COMESA looks to raise share of global trade to 12% in 10 years: COMESA Business Council chairperson

06 Dec 2017

The Common Market for Eastern and Southern Africa (COMESA) Business Council plans to increase bilateral trade between the 19 member states to account for 12% of global trade.

Chairperson of the council, Amany Asfour, estimated the size of bilateral trade in the world at $300bn per year, including $22bn between COMESA members.

Asfour said that the council, in cooperation with the African Union, is seeking to achieve the target during the coming 10 years, where next year’s will see the announcement of the strategy that supports the council’s objectives.

She noted that Tunisia is likely to join the convention in the coming period, without specifying a date for that to happen. “Tunisia will be the 20th country to become a member,” she said. “It [Tunisia] has submitted its accession papers, which are now being reviewed in preparation to formally enter.”

She pointed out that the council intends to increase its activities in member countries, calling for increased bilateral ties. The first of such activities will take place in Cairo next Thursday.

Asfour said that Cairo would also host two other conferences to support pharmaceutical industries and tourism among the countries covered by the agreement.

She explained that the pharmaceutical sector accounts for a large share of the volume of trade between the countries and can attract more investment, adding that the conference will discuss the possibility of facilitating the registration of drugs in all African countries to facilitate export procedures.

Moreover, Asfour estimated the value of Egypt’s exports to COMESA countries at $2.5bn per year, noting that Libya and Sudan account for 60% of that. She described the trade between Egypt and COMESA member states as “weak” and “does not reflect the relations between Egypt and African countries.”

Asfour pointed to the importance of the Egyptian presence in African forums to be capable of opening these markets before its products and achieve higher export rates.

Furthermore, she mentioned that the African Union has developed the long-term vision for Africa, Agenda 2063, to achieve integrated development on the continent, which requires enabling the private sector to implement more investments in those countries.

She pointed out that the trade between Egypt and Africa has been affected by the difficulty of shipping due to the lack of sufficient roads, adding that the construction of the port of Arqin Crossing between Egypt and Sudan is a good beginning for development, especially as it will allow the delivery of goods to many other countries.

In addition, Asfour pointed out that the COMESA Business Council holds consecutive meetings with the customs authorities in the member states to facilitate the procedures for the passage of goods through one ticket from the customs of the exporting country.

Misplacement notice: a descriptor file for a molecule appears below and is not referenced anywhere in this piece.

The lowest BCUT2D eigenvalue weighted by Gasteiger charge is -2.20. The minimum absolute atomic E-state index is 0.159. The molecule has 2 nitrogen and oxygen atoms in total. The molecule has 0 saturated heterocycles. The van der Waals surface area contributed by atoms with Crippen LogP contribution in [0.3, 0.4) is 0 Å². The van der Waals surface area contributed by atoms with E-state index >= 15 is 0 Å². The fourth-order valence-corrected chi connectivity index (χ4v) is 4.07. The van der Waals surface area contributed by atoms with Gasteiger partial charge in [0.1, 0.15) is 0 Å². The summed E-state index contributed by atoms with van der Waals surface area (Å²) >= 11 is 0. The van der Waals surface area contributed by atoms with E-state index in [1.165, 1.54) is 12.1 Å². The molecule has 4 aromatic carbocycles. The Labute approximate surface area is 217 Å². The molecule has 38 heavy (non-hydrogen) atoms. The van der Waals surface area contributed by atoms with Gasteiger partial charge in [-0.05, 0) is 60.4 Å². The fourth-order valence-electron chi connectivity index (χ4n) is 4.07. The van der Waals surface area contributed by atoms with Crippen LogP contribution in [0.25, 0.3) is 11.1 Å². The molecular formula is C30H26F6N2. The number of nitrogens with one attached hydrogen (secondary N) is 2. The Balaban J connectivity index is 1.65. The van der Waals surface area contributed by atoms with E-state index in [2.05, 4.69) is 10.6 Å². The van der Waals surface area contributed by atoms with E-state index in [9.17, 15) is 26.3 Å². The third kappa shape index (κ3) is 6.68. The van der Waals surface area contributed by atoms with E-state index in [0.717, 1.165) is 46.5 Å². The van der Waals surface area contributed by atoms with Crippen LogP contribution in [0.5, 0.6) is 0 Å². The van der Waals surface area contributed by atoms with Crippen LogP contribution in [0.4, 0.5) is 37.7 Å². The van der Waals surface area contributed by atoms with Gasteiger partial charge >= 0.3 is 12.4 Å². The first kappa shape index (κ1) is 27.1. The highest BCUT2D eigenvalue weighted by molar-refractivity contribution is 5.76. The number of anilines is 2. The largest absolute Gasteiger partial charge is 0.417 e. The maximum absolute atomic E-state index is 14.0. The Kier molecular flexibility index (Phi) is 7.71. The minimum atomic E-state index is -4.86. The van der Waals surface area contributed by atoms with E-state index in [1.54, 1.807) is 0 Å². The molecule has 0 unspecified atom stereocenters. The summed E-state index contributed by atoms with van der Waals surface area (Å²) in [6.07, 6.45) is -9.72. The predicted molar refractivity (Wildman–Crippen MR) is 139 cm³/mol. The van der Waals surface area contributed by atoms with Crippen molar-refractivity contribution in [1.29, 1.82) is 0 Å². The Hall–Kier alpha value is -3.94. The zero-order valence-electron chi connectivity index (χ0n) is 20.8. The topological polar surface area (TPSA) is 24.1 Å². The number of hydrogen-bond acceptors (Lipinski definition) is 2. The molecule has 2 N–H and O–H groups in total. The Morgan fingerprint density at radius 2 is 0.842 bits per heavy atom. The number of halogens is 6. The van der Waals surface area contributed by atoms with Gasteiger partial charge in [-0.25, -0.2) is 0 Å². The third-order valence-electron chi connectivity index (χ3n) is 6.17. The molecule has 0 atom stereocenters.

She called for the importance of providing funding for joint African projects, especially the agricultural manufacturing sector, as well as supporting investments in human resources, especially women and youth.

She noted that 60% of the land area in the continent is untapped despite being suitable for agriculture. “Africa is the food basket for the entire world,” she stressed. “Exploiting these vast areas will provide strong opportunities for countries to achieve their targets.”

The COMESA Business Council has set up seven teams recently to look into the strains facing trade development among the continent’s countries. The recommendations of the teams will be submitted to the governments of the countries participating in the group for consideration.

The first group is working on mechanisms to finance projects implemented on the continent, especially for small and medium enterprises (SMEs), while the second group aims to facilitate shipping between member states, and other groups are concerned with agriculture, tourism, and telecommunications.

The ICT Working Group is interested in facilitating export procedures, such as issuing smart cards to exporters to follow up on shipping and travel procedures from origin country until they reach customers in other countries.

Asfour pointed out that the problem of insurance coverage for goods, which Egyptian exporters complain about, could be resolved through the Insurance Authority of the COMESA Business Council, which can take over this role to preserve their financial dues.

She noted that the COMESA Bank was recently established to facilitate the movement of trade, which, despite being a commercial bank, will serve bilateral trade between COMESA member states. Asfour said that many exporters in Egypt complain about the convention not being imposed in many member states, which impose fees on some imports to support their domestic industries.

Asfour said the business council is holding annual joint meetings between trade officials in member countries to facilitate legislation, confirm the abolition of taxes and fees, and fully abide by the principles of the convention. Meetings are always held shortly before the COMESA summit.

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